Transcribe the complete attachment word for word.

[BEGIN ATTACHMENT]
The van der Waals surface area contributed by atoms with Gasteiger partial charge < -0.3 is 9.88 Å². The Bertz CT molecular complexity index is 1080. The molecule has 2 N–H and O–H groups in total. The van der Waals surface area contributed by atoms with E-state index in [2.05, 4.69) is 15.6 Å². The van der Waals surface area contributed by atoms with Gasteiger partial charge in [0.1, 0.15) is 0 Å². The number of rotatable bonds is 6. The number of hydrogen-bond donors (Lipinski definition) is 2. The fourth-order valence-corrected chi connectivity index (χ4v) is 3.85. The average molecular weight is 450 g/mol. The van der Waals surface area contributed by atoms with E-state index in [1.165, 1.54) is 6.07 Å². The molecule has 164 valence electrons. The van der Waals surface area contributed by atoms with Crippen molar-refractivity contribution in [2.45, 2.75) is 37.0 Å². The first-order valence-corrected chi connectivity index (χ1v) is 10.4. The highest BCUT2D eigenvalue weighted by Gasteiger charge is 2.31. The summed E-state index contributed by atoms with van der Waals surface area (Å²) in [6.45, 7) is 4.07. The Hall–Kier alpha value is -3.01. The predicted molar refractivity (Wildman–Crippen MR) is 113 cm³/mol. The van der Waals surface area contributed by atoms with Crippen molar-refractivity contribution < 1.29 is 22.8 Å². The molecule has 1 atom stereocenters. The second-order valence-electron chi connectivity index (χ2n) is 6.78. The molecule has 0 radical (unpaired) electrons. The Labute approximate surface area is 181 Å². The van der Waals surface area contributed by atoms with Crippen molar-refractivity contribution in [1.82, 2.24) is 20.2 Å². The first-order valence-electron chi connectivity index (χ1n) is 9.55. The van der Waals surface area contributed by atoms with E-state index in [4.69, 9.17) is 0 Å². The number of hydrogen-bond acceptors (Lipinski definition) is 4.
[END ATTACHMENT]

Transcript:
The van der Waals surface area contributed by atoms with Gasteiger partial charge < -0.3 is 9.88 Å². The Bertz CT molecular complexity index is 1080. The molecule has 2 N–H and O–H groups in total. The van der Waals surface area contributed by atoms with E-state index in [2.05, 4.69) is 15.6 Å². The van der Waals surface area contributed by atoms with Gasteiger partial charge in [0.1, 0.15) is 0 Å². The number of rotatable bonds is 6. The number of hydrogen-bond donors (Lipinski definition) is 2. The fourth-order valence-corrected chi connectivity index (χ4v) is 3.85. The average molecular weight is 450 g/mol. The van der Waals surface area contributed by atoms with E-state index in [1.165, 1.54) is 6.07 Å². The molecule has 164 valence electrons. The van der Waals surface area contributed by atoms with Crippen molar-refractivity contribution in [2.45, 2.75) is 37.0 Å². The first-order valence-corrected chi connectivity index (χ1v) is 10.4. The highest BCUT2D eigenvalue weighted by Gasteiger charge is 2.31. The summed E-state index contributed by atoms with van der Waals surface area (Å²) in [6.45, 7) is 4.07. The Hall–Kier alpha value is -3.01. The predicted molar refractivity (Wildman–Crippen MR) is 113 cm³/mol. The van der Waals surface area contributed by atoms with Crippen molar-refractivity contribution < 1.29 is 22.8 Å². The molecule has 1 atom stereocenters. The second-order valence-electron chi connectivity index (χ2n) is 6.78. The molecule has 0 radical (unpaired) electrons. The Labute approximate surface area is 181 Å². The van der Waals surface area contributed by atoms with Crippen molar-refractivity contribution in [1.82, 2.24) is 20.2 Å². The first-order valence-electron chi connectivity index (χ1n) is 9.55. The van der Waals surface area contributed by atoms with E-state index in [4.69, 9.17) is 0 Å². The number of hydrogen-bond acceptors (Lipinski definition) is 4.